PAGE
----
Shareholder Rights and Issues
Shareholder issues arise from the very formation of a corporation. Similarly, members of a limited liability company face the same issues. These issues include voting rights within the company as well as rights upon liquidation.
Generally, closely-held companies often have shareholders and boards of directors which are one and the same. However, director actions may be able to be overridden by shareholder action, and thus when there are unequal holdings by the shareholders, voting power by the shareholders will be disproportionate as compared to the one director equals one vote rule for Boards.
In those companies where all shareholders are not actively participating in management, shareholders may wish to have reserved to them power beyond what minimums are required under state statutes. One of the absolute rights of the shareholders is to elect the directors, who in turn appoint the officers. One seemingly innocuous provision can create substantial power in the Board, that being the right to amend the By-Laws. If the shareholders reserve that power, the Board of Directors cannot unilaterally change provisions such as the date and time of the annual meetings, the number of shareholders, if any, which are authorized to call a special meeting of the shareholders and even more detailed and perhaps onerous provisions. Less common, but nonetheless important in the right situation, are the rights of shareholders, or classes of shareholders, to have the right to elect that class of shareholders’ Board member, thereby creating a voice on the Board if certain metrics are not achieved or triggering events occur.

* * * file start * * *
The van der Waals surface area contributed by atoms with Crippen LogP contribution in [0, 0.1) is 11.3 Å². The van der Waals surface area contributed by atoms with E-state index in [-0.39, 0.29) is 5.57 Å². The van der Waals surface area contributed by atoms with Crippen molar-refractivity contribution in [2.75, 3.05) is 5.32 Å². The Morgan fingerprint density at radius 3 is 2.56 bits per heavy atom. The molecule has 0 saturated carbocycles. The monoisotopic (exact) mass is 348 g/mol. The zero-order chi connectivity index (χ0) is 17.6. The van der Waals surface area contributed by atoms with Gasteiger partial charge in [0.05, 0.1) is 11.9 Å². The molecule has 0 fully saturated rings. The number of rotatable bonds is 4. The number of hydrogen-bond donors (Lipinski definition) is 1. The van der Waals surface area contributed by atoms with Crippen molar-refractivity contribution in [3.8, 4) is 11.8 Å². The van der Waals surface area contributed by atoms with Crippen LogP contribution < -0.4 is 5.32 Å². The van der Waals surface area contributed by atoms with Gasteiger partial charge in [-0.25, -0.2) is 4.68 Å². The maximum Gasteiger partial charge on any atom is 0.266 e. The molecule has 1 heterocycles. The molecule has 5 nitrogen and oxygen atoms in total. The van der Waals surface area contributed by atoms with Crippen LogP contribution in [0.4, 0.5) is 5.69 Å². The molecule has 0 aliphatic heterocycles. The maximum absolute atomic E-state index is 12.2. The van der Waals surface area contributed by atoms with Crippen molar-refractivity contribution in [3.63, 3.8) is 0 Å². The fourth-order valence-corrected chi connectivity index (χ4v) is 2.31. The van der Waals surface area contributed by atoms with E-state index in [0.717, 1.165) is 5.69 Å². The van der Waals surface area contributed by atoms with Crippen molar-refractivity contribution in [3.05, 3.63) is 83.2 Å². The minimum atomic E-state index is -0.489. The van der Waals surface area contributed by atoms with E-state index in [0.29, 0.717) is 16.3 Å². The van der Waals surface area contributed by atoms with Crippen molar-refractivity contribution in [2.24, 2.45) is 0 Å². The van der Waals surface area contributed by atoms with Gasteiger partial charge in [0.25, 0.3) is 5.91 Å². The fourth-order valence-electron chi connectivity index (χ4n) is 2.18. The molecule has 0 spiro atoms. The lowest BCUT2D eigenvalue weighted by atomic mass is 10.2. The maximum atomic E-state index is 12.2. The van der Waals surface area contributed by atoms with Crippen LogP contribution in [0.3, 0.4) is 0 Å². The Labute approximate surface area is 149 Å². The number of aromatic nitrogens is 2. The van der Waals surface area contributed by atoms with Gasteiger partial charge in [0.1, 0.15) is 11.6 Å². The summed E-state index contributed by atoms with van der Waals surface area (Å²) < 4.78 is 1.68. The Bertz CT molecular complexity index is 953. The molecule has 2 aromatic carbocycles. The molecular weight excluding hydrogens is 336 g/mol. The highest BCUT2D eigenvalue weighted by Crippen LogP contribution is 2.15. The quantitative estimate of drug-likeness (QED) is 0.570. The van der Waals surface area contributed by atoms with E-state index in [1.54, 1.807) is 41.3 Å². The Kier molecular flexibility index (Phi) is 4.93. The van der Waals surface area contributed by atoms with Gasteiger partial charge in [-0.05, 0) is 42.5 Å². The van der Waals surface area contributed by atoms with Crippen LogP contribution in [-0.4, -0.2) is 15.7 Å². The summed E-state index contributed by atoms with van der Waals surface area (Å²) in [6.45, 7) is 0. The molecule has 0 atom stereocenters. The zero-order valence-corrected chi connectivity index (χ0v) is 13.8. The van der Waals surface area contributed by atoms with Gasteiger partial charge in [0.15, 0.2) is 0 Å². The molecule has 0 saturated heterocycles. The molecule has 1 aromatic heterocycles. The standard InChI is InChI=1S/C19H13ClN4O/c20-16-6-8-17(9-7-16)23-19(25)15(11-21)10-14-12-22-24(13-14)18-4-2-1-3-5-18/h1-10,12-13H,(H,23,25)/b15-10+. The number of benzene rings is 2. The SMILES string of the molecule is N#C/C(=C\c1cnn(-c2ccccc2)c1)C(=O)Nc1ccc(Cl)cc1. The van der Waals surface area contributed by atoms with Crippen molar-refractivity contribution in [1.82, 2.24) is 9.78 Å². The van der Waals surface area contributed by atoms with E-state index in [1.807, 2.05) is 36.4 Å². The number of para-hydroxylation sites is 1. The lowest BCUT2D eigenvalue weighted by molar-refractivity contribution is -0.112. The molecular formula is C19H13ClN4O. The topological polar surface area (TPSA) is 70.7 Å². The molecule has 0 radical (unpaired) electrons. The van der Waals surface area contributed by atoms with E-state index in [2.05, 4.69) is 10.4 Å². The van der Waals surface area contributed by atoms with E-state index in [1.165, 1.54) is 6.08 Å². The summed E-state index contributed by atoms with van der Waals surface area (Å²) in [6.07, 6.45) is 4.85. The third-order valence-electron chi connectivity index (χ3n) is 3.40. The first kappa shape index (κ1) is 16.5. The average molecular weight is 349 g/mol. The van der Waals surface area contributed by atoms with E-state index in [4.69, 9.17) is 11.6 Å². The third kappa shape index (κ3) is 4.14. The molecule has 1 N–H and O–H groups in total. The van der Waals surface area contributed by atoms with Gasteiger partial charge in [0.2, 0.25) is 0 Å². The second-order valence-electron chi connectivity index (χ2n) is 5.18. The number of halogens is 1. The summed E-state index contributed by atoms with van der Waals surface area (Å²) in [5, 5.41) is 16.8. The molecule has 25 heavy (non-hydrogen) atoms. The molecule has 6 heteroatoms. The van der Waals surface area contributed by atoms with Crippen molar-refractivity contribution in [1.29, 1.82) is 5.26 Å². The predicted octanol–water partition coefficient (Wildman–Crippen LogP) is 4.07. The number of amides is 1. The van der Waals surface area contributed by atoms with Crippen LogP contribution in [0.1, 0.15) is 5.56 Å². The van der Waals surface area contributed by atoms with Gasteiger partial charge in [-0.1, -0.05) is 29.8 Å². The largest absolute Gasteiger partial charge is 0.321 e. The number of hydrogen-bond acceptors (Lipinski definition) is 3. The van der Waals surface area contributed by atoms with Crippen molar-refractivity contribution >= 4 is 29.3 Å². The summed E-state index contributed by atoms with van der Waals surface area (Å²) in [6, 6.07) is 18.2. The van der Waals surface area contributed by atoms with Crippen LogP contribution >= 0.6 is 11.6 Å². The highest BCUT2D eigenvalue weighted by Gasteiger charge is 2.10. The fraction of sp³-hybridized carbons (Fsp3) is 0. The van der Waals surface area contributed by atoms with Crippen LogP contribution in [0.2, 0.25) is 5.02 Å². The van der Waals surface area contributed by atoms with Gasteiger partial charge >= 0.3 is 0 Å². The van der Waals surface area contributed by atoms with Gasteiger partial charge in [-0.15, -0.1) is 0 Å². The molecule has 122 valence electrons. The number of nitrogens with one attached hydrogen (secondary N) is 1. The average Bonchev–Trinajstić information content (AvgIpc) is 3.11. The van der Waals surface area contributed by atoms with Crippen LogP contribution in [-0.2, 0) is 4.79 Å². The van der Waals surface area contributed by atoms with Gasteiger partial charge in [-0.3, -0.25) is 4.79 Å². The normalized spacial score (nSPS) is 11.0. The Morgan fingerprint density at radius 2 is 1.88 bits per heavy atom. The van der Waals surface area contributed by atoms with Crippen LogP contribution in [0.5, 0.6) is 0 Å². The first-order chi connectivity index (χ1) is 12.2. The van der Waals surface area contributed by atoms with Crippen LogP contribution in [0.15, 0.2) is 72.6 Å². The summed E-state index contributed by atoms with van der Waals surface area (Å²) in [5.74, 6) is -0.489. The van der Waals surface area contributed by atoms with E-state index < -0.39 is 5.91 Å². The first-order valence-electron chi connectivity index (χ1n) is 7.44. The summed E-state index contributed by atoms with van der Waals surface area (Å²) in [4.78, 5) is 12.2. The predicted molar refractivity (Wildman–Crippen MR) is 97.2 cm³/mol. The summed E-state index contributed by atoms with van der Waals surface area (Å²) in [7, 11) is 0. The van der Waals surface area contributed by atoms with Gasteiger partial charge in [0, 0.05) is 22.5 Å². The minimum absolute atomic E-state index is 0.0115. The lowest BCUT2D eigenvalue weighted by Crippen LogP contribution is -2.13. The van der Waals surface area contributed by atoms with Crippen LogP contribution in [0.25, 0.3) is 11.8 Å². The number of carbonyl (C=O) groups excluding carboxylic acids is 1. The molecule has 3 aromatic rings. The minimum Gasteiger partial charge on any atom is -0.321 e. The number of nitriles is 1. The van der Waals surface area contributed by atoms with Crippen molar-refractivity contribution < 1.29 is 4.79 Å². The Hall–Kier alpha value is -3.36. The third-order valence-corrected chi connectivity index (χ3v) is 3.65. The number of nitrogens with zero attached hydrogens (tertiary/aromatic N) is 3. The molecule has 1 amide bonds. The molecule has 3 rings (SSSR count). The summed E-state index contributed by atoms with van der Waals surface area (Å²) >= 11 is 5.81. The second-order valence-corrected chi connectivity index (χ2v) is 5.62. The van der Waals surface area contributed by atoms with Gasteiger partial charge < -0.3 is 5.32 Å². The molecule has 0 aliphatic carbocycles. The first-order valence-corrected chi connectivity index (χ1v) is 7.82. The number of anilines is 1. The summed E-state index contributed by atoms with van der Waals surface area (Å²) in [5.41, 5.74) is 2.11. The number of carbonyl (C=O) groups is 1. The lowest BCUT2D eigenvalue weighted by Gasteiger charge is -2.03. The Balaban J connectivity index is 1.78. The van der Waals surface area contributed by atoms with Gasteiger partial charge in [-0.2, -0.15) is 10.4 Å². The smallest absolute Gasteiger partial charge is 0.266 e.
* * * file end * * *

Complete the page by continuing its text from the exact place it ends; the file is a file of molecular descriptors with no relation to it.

After the corporation is formed, shareholder rights are then those established by virtue of the Articles of Incorporation, the By-Laws which have been adopted, and those provisions which are granted by the laws of the state of incorporation. If those rights are not observed, such as the holding of the annual meeting, distribution of dividends or, in the case of corporations electing to be taxed under Subchapter-S of the Internal Revenue Code, “S-Distributions,” the shareholders’ rights are triggered.
Not exercising certain of these shareholder rights in a timely fashion can create the situation where even if not waived as a matter of law, as a practical matter, there is no good way to restore the affected shareholders to the position previously enjoyed prior to such rights being disregarded.
Although addressing such issues at the early stages of starting a company may seem to be unnecessary, experience has shown us that changing later almost never occurs. Moreover, those shareholders who will be neither a minority nor the top management will have the greatest leverage at the time of formation, not at a later date when a line in the sand may have already been drawn.
To read about what happens when proper planning does not occur or goes awry, read our article Shareholder Disputes.
Consultation with experienced corporate counsel can help sort through the options available to achieve your objectives. Seeking out experienced counsel such as Weiss Attorneys at Law can help you achieve and secure your objectives. Planning always beats litigation.